Chibiusa does actually grow during the course of Sailor Moon. At the beginning of the series, she’s a tiny elementary school student, but by the end of the series, she’s the same height as Sailor Saturn. Ask Chibiusa Tumblr created a handy visual timeline that illustrates Chibiusa’s growth:

Four pictures of Chibiusa from the Black Moon arc, Infinity/Dream arcs and Stars arc.

There’s no need to worry that the appearance of breasts are needlessly sexualizing Chibiusa. Breast development is a part of growing up. The sexualization of breasts is more dependent on how they are drawn rather their existence in and of themselves.

Chibiusa and Hotaru hold umbrellas in front of a building while wearing boots and raincoats. Chibichibi floats down with her own umbrella.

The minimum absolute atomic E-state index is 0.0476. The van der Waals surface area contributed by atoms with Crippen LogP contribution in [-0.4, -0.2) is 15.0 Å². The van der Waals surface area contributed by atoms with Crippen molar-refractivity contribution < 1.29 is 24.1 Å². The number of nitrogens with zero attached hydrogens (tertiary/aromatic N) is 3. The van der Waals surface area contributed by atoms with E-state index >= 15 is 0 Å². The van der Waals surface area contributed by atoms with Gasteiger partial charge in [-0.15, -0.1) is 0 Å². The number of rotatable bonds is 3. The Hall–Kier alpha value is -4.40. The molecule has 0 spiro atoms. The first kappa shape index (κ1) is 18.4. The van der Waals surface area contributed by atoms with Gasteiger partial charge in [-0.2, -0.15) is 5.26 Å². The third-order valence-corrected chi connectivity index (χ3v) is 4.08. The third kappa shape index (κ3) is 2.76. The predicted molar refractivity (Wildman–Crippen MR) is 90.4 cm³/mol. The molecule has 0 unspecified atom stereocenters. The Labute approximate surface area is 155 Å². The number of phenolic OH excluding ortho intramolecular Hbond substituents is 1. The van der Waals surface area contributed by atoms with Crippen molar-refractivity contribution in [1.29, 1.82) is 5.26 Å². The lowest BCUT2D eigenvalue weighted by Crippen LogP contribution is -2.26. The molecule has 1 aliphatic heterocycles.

One of my favorite images of Chibiusa and Hotaru, looking very stylish.

Images via Sailor Moon Wiki, Mangastyle.net, Miss Dream
{ 7 comments… add one }
  • Luna-TK May 18, 2015, 3:35 pm

    Wow! I never would have thought about the symbolism of being a Senshi in this way before….but now that you have pointed it out…. I can’t unsee this. Your analysis is spot on. I just love how this can even further deepen my appreciation for Sailor Moon and all its symbolism (as if it could get any more intense). This was well though out! Thank you for this.

  • megumibex May 18, 2015, 4:31 pm